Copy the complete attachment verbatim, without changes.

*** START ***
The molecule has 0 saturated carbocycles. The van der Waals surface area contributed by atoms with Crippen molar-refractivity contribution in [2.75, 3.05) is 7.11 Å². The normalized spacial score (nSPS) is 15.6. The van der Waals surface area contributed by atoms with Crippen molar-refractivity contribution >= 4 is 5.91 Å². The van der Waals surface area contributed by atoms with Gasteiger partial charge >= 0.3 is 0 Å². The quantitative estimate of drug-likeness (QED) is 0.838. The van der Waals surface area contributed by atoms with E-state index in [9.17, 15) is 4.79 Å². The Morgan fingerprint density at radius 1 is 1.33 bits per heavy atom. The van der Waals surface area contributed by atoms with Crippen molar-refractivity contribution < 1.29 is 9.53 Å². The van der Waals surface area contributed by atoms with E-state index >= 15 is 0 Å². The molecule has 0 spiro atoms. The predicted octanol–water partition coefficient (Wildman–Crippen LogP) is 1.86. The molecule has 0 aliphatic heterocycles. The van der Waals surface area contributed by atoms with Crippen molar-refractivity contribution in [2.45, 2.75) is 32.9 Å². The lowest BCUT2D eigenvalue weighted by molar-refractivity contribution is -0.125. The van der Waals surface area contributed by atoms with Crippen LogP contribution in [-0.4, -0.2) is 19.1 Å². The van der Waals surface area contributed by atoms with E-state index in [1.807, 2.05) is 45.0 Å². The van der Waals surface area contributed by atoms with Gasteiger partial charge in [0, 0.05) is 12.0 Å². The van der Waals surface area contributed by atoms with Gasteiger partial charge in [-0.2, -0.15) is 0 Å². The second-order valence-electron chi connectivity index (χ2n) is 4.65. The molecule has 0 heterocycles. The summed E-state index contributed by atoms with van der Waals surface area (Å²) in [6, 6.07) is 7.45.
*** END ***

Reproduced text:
The molecule has 0 saturated carbocycles. The van der Waals surface area contributed by atoms with Crippen molar-refractivity contribution in [2.75, 3.05) is 7.11 Å². The normalized spacial score (nSPS) is 15.6. The van der Waals surface area contributed by atoms with Crippen molar-refractivity contribution >= 4 is 5.91 Å². The van der Waals surface area contributed by atoms with Gasteiger partial charge >= 0.3 is 0 Å². The quantitative estimate of drug-likeness (QED) is 0.838. The van der Waals surface area contributed by atoms with E-state index in [9.17, 15) is 4.79 Å². The Morgan fingerprint density at radius 1 is 1.33 bits per heavy atom. The van der Waals surface area contributed by atoms with Crippen molar-refractivity contribution < 1.29 is 9.53 Å². The van der Waals surface area contributed by atoms with E-state index >= 15 is 0 Å². The molecule has 0 spiro atoms. The predicted octanol–water partition coefficient (Wildman–Crippen LogP) is 1.86. The molecule has 0 aliphatic heterocycles. The van der Waals surface area contributed by atoms with Crippen molar-refractivity contribution in [2.45, 2.75) is 32.9 Å². The lowest BCUT2D eigenvalue weighted by molar-refractivity contribution is -0.125. The van der Waals surface area contributed by atoms with Crippen LogP contribution in [-0.4, -0.2) is 19.1 Å². The van der Waals surface area contributed by atoms with E-state index in [1.807, 2.05) is 45.0 Å². The van der Waals surface area contributed by atoms with Gasteiger partial charge in [0, 0.05) is 12.0 Å². The van der Waals surface area contributed by atoms with Gasteiger partial charge in [-0.2, -0.15) is 0 Å². The second-order valence-electron chi connectivity index (χ2n) is 4.65. The molecule has 0 heterocycles. The summed E-state index contributed by atoms with van der Waals surface area (Å²) in [6, 6.07) is 7.45.